Employees speaking together during meeting

6 strategies that help support employee experience

Are you interested in employing cream-of-the-crop workers at your organization? Yes, of course! But with a tight labor market and a competitive global economy, talented people have a lot of options when choosing where to work.

If you want to attract and retain the best employees, ensuring your organization has an excellent overall employee experience is essential. According to Gartner, Inc. research, only 13% of employees are fully satisfied with their experience.1

Dissatisfied employees are not only more likely to leave, but they’re more likely to warm seats and not produce their best work.

What is the employee experience?

The employee experience isn’t just about pay. According to Gallup, “Employee experience constitutes the entire journey an employee takes with your organization. This includes everything from pre-hire to post-exit interactions and everything in between.”2 Simply put, employee experience encompasses all interactions between employer and employee.

How can I improve the employee experience at my organization?

Does improving your organization’s employee experience seem like a broad and overwhelming task? We get it! To help you develop your employee experience plan, here are six actionable strategies to consider.

1. Ask for feedback and act on the responses

The best way to know what would improve the experience of your employees is to ask them for feedback. There are tools available that capture continuous employee feedback, which will allow you to keep a pulse on what employees like about your organization and what they feel is missing. Once you receive feedback, it’s important to listen and act on it. This shows your employees that you respect their opinions and you’re willing to evolve based on their input.

2. Focus on onboarding

Onboarding is the process of helping new hires adjust to all aspects of their new jobs. Successfully onboarding employees sets them up for a successful tenure at your company, yet only 12% of employees strongly agree that their organization does a great job of onboarding.3 Onboarding should help new hires understand their responsibilities, get comfortable in their new setting, meet their colleagues, and learn company protocols and policies. It’s important for organizations to have a plan not only for an employee’s first days or weeks at a company—but also for their first several months and year.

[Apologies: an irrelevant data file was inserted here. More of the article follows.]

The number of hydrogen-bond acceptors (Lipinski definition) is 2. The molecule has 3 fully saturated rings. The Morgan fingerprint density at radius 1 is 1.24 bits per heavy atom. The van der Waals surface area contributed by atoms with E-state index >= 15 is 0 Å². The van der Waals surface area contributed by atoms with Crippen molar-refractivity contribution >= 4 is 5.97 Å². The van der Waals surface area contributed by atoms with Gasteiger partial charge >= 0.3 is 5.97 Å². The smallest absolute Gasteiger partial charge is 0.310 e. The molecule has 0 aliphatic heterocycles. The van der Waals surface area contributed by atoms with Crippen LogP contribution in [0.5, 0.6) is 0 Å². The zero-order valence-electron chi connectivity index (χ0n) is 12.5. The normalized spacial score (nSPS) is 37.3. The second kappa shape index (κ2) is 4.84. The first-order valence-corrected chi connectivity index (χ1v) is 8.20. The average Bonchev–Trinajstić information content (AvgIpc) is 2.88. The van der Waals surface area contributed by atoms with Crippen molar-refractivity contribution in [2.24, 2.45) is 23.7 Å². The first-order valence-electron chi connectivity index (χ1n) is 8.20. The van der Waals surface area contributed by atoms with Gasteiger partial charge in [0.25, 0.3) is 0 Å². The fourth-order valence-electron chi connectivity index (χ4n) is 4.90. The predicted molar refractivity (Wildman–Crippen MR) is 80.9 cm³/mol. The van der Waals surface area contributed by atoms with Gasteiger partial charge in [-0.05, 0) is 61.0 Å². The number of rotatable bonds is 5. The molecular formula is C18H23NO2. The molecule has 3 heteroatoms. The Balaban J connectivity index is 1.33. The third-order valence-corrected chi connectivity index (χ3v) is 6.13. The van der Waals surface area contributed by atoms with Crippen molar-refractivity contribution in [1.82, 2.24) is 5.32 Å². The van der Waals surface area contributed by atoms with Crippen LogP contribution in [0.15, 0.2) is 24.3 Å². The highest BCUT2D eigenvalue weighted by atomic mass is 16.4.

3. Promote diversity, equity, and inclusion (DEI)

A recent study reported that nearly 80% of employees want to work for a company that values DEI.4 DEI at the workplace means that:

  • Diversity is present among employees.
  • Workplace policies are fair and impartial.
  • All employees feel a sense of belonging and value at work.

Check out this article for six employee benefits that can help support DEI at your company.  

4. Help employees grow their skills and careers

Career pathing and talent mobility are important to the employee experience, but according to the iCIMS third annual Workforce Report, 70% of workers don’t know how to progress in their careers, and only 30% have been told how to get promoted or get to the next level in their organization.5 Ensure your organization has a clear and defined career development program so that employees know how they can advance within your company. And provide a continues learning environment where employees have access to programs and tools that help them tap into their skill sets.

5. Give employees flexibility

Workers are more likely to have a great employee experience if their jobs fit into their lifestyles. Strategies like remote work, flextime and compressed workweeks will all help give employees flexibility and a greater sense of work-life balance. Read this article for more information about flexible work schedules. 

6. Provide voluntary employee benefits

Benefits are a crucial part of the employee experience. Voluntary benefits, such as critical illness insurance, hospital indemnity, cancer insurance, disability income and accident insurance, allow employees to fill the gaps in core benefits they receive. Unlike major medical insurance, voluntary benefits are paid directly to employees, not doctors or hospitals. Employees can use the benefits to help cover the out-of-pocket costs left by major medical insurance, such as deductibles, co-pays, coinsurance, noncovered treatments and everyday living expenses. Voluntary benefits allow employees to curate a health care plan that considers their unique needs and inherited health risks.

We’re here for you!

Are you ready to learn more about how voluntary benefits can help improve the employee experience at your organization? Reach out to us here, and an agent will contact you!

1Forbes, Track and Manage Employee Engagement with Seven Questions, https://www.forbes.com/sites/forbescoachescouncil/2022/03/14/track-and-manage-employee-engagement-with-seven-questions/?sh=dafbbce1b693, March 2022.

2Gallup, Employee Experience vs. Engagement: What’s the Difference?, https://www.gallup.com/workplace/243578/employee-experience-engagement-difference.aspx, accessed 2023.

3Gallup, Employee Experience, https://www.gallup.com/workplace/242252/employee-experience.aspx, accessed 2023.

4CNBC, Majority of employees want to work for a company that values diversity, equity and inclusion, survey showshttps://www.cnbc.com/2021/04/30/diversity-equity-and-inclusion-are-important-to-workers-survey-shows.html, 2021.